This post is part of a series about the Internet marketing strategy I call Inbound Marketing. To access the lead post please click the link in the prior sentence.
Your new website needs a domain name. You want it to be good. You want it to be meaningful. You want it to attract your crowd.
Once upon a time the domain name of a website was a search signal. Back then, a domain name like:
Might actually have bought you a little Google love.
Zippe.biz helps you generate quality leads for your business through your website.
However those days are gone. Your domain name provides zero SEO help today.
But the problem is people still agonize over this decision. I’ve seen people delay the start of their website, and therefore their Inbound Marketing efforts for WEEKS while trying to decide upon the “perfect” domain name.
Step 1: Accept that there is NO perfect domain name.
Step 2: Follow in the footsteps of some of high techs most successful companies.
What do the following brands mean today?
Of greater importance is, what did they mean when those businesses were started? The answer to this second question is NOTHING!
The story behind Apple is that if no one had a better name by Friday at 5 pm, it would stick. The story behind Google is it is an intentional misspelling of Goggle, which is the name of the number 10 to the 100 power, and that name was picked by a mathematicians five year old son because it “sounded cool” (with which I agree).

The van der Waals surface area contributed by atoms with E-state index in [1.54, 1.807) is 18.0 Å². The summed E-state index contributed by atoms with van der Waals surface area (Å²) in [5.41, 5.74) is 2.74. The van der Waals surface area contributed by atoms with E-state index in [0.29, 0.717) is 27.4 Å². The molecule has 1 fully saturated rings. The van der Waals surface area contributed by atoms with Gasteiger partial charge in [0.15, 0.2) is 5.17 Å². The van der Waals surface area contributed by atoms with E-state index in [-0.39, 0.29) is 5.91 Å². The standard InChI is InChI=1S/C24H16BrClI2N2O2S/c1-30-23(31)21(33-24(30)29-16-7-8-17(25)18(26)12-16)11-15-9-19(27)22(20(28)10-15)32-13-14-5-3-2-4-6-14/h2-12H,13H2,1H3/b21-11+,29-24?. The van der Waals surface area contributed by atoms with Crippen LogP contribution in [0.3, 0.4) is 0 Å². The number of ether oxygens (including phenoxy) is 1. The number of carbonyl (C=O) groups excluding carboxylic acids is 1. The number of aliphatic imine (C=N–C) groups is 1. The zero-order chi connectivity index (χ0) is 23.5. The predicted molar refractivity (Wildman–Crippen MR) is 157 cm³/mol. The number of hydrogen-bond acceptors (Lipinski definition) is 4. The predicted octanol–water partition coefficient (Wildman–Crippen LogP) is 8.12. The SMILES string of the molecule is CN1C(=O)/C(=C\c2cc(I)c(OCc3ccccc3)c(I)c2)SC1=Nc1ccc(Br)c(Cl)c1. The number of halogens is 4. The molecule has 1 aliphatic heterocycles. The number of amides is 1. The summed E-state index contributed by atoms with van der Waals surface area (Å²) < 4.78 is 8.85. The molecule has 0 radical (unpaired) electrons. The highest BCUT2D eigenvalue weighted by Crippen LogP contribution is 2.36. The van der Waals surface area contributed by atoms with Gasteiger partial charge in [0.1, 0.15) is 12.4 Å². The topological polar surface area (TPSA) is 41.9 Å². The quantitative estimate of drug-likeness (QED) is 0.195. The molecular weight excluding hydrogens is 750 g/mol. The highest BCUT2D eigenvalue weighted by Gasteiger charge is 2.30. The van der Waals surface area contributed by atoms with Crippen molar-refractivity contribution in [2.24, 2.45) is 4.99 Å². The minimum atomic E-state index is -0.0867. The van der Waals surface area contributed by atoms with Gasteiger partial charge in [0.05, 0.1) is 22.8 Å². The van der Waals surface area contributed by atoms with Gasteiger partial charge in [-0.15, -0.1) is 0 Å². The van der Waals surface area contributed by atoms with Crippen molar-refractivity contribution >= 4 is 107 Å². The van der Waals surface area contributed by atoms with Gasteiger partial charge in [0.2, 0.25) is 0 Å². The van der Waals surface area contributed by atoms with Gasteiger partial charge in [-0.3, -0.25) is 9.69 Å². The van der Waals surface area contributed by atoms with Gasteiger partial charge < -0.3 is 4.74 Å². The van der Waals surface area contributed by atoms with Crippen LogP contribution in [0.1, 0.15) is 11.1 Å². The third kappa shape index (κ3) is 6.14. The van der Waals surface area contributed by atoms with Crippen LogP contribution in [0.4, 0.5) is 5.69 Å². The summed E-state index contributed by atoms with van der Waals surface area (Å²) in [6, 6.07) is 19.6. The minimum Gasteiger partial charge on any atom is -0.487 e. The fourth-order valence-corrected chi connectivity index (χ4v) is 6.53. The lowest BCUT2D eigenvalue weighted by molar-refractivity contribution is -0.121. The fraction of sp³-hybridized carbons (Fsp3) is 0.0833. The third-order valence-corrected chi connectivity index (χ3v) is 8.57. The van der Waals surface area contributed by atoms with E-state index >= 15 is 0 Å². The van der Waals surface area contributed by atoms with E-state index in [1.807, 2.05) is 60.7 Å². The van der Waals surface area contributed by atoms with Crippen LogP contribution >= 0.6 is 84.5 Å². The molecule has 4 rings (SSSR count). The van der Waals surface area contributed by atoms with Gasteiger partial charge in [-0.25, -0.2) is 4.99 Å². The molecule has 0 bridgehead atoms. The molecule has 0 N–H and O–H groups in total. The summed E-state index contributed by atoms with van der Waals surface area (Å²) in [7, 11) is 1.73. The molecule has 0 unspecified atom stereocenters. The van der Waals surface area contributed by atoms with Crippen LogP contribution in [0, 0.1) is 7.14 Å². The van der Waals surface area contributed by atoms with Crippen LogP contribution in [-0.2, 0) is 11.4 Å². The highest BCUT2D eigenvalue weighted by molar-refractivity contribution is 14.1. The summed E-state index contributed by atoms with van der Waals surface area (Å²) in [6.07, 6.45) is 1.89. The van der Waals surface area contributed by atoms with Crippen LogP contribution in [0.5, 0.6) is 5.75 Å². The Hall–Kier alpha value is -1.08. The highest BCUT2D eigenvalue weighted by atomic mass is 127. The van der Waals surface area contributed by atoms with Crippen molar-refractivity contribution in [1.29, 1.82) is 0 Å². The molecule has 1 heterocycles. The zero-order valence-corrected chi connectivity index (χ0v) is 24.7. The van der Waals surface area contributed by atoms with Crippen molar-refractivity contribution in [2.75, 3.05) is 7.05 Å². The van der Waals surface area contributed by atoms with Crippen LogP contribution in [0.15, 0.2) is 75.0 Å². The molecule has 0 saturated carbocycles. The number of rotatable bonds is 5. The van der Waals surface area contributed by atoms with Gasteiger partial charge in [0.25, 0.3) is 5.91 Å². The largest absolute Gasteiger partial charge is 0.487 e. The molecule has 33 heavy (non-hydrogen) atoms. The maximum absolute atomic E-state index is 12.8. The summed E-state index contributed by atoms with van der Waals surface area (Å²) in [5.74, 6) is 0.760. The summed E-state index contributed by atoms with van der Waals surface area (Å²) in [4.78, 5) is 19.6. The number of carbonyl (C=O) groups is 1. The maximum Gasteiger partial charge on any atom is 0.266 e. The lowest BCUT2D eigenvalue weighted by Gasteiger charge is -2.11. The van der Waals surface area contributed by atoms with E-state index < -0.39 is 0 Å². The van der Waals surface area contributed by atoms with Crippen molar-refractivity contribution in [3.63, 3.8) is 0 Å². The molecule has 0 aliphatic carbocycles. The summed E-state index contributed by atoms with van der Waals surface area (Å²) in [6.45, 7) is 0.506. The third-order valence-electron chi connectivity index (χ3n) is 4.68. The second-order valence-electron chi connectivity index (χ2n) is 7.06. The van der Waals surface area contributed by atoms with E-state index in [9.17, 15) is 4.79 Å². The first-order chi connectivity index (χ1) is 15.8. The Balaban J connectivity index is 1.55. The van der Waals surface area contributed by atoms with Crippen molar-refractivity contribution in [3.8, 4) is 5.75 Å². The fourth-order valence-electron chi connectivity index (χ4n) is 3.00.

What Makes a Great Domain Name
Ready? Here it comes:
- Short (preferably two syllables, no more than three).
- It’s easy to pronounce.
- It’s easy to spell.
- It means NOTHING!
- It does not violate the copyright of trademark of anyone else.
Let me tell you how I choose my domain name.
I wanted a “.biz” high level domain because this is a business.
I recalled a story my youngest son once told me I though was interesting. The Zippo lighter (metal case, small steel wheel you flick with your thumb, little flint cylinders) was invented shortly after the Zipper was invented. The man who invented the Zippo lighter liked the sound of the word “Zipper”. Since the name Zipper was not available to him, he choose a word close to but different than Zipper. Specifically Zippo.
That story stuck in my mind.
It occurred to me there are 36 combination of z*pp* if you consider “y” to be a vowel.
So I fed every permutation from zappa.biz to zyppy.biz into a domain analyzer tool (Domain Samurai) and it told me which ones were and were not available.
Of the ones that were available, I then chose the one I liked best (Zyppy™), Googled for it, discovered it’s a trade marked name, and moved on. On the second or third try I learned that Zippe does not mean anything, so it grabbed it.
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